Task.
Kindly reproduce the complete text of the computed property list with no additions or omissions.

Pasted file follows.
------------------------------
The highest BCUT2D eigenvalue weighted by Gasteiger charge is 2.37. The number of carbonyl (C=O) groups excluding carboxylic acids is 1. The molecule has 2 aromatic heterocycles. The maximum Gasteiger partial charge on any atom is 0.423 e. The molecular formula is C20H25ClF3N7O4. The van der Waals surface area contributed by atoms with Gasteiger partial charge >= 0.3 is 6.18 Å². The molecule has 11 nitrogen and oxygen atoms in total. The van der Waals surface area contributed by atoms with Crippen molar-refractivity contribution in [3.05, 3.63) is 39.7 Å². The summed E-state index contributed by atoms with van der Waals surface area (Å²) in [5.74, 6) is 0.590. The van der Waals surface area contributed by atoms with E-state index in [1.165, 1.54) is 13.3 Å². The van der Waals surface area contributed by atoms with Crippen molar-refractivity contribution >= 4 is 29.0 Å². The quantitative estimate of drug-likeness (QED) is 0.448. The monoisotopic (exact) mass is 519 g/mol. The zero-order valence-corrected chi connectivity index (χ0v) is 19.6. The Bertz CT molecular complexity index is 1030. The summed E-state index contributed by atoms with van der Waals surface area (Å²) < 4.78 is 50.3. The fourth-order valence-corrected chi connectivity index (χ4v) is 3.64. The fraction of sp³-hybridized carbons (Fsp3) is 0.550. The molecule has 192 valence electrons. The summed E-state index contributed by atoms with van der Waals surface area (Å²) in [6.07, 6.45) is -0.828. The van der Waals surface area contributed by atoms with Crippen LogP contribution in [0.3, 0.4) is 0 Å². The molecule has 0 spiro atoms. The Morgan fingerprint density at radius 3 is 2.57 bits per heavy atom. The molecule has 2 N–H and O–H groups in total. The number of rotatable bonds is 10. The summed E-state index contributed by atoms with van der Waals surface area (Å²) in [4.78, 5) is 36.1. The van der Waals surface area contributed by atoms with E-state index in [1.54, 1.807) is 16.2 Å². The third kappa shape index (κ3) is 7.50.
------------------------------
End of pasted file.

The highest BCUT2D eigenvalue weighted by Gasteiger charge is 2.37. The number of carbonyl (C=O) groups excluding carboxylic acids is 1. The molecule has 2 aromatic heterocycles. The maximum Gasteiger partial charge on any atom is 0.423 e. The molecular formula is C20H25ClF3N7O4. The van der Waals surface area contributed by atoms with Gasteiger partial charge >= 0.3 is 6.18 Å². The molecule has 11 nitrogen and oxygen atoms in total. The van der Waals surface area contributed by atoms with Crippen molar-refractivity contribution in [3.05, 3.63) is 39.7 Å². The summed E-state index contributed by atoms with van der Waals surface area (Å²) in [5.74, 6) is 0.590. The van der Waals surface area contributed by atoms with E-state index in [1.165, 1.54) is 13.3 Å². The van der Waals surface area contributed by atoms with Crippen molar-refractivity contribution >= 4 is 29.0 Å². The quantitative estimate of drug-likeness (QED) is 0.448. The monoisotopic (exact) mass is 519 g/mol. The zero-order valence-corrected chi connectivity index (χ0v) is 19.6. The Bertz CT molecular complexity index is 1030. The summed E-state index contributed by atoms with van der Waals surface area (Å²) < 4.78 is 50.3. The fourth-order valence-corrected chi connectivity index (χ4v) is 3.64. The fraction of sp³-hybridized carbons (Fsp3) is 0.550. The molecule has 192 valence electrons. The summed E-state index contributed by atoms with van der Waals surface area (Å²) in [6.07, 6.45) is -0.828. The van der Waals surface area contributed by atoms with Crippen LogP contribution in [0.3, 0.4) is 0 Å². The molecule has 0 spiro atoms. The Morgan fingerprint density at radius 3 is 2.57 bits per heavy atom. The molecule has 2 N–H and O–H groups in total. The number of rotatable bonds is 10. The summed E-state index contributed by atoms with van der Waals surface area (Å²) in [4.78, 5) is 36.1. The van der Waals surface area contributed by atoms with E-state index in [1.54, 1.807) is 16.2 Å². The third kappa shape index (κ3) is 7.50.